2022 Leg Session, Exclusives, Gold Dome, Governor Polis, Politics, Rose Pugliese, Uncategorized

Pugliese: Early childhood education already looks like a boondoggle

Governor Polis campaigned on expanding early childhood education and it is an election year so he is going to get it done, regardless of the consequences.

House Bill 22-1295 establishes the new Department of Early Childhood and Universal Preschool Program and is sponsored by Democrat Speaker of the House, Alec Garnett and Democrat President of the Senate, Stephen Fenberg. This is important because they both have significant power over the legislature. This is Polis’ legacy bill so it has potentially been drafted with his voice behind the scenes.

Originally, the 485-page bill (now 522 pages) dropped late on a Friday and had its first hearing the following Thursday. Plenty of time for the legislators voting on whether or not to move this forward to read the bill, right? It reminds of the famous Nancy Pelosi line on the Affordable Care Act: “We need to pass it to find out what’s in it.” How did that work out?

One major concern in the bill is the governance structure…or lack thereof. Under the new Department of Early Childhood, the executive director is in total control. He or she will have complete, unchecked power. There were concerns raised by both Democrats and Republicans alike on the lack of governance structure, with one Democrat county commissioner stating that there should not be a rural/urban divide when it comes to our children.

This is not just bad precedent but bad governance. Even Governor Polis should be concerned. What if a future governor does not share his vision for early childhood education and appoints an executive director that completely changes the program, with no oversight? Regardless of whether or not we agree with this new bureaucracy, having an accountable and transparent governance structure is crucial to the new agency’s success. It is unfortunate that Republican Senator Kevin Priola voted with the Democrats against establishing a governance model.

If having an early childhood education “czar” makes you uncomfortable, don’t worry. The bill says that in three years from now, an independent evaluation of the governance/no-governance model will occur. Problem solved?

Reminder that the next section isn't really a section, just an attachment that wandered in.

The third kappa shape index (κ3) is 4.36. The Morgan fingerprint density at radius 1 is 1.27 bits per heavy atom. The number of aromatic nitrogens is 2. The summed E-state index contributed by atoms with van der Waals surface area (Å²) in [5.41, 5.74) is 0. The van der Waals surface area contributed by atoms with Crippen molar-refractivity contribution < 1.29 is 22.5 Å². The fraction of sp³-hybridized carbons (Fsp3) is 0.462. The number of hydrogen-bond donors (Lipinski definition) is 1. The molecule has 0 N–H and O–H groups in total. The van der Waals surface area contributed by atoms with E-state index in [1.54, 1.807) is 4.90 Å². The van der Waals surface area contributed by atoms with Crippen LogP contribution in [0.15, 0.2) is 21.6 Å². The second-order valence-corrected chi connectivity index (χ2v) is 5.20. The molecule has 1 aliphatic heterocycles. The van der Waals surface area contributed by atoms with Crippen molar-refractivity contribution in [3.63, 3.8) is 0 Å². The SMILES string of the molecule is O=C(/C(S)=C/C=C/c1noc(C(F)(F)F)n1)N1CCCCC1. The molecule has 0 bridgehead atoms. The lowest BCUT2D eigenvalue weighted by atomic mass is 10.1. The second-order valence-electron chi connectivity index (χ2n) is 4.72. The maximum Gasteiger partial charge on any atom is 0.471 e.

The language in the bill currently places unfunded mandates on counties at a time when the state is flush with cash, and contains provisions that violate state law. Minor oversights, I’m sure.

An amendment coming from the Joint Budget Committee (JBC) passed the House to change the funding source for the roll-out of the universal preschool program so that it is coming out of American Rescue Plan Act Funds, which is one-time money without a longer-term funding source. Creating this new program should not happen overnight. But apparently we can’t wait. Change is going to happen and it is going to happen now.

From a fiscal perspective, as you may recall, money to fund universal preschool is coming out of Proposition EE, the tax increase on nicotine products, such as e-cigarettes, cigarettes and tobacco. The fiscal note on the bill clearly states that the funding is “projected” as “exact costs of preschool cannot be estimated.” I feel some uneasiness in this statement, and I am sure that you, the taxpayers, do too.

The fiscal note also says that there is no change in expenditures since they are just moving people out of the Departments of Human Services and Education and into the new agency. The JBC approved $8.1 million to start the new agency, though the fiscal note says that the bill will not have any impact on state appropriations. Don’t forget that there are over 160 employees for the new agency.

In the House, the bill passed on a strict party-line vote. This should be an opportunity to have thoughtful, bipartisan discussions on what the needs are for children as it relates to early childhood education and how to financially support these needs in a sustainable, long-term way. Perhaps the conversation could include free-market, choice-based solutions? Instead, Democrats are basically creating an entitlement program, the cost of which is unknown, that will be paid on the backs of taxpayers for years to come.

Rose Pugliese is a former Mesa County Commissioner and a regular contributor to Complete Colorado.


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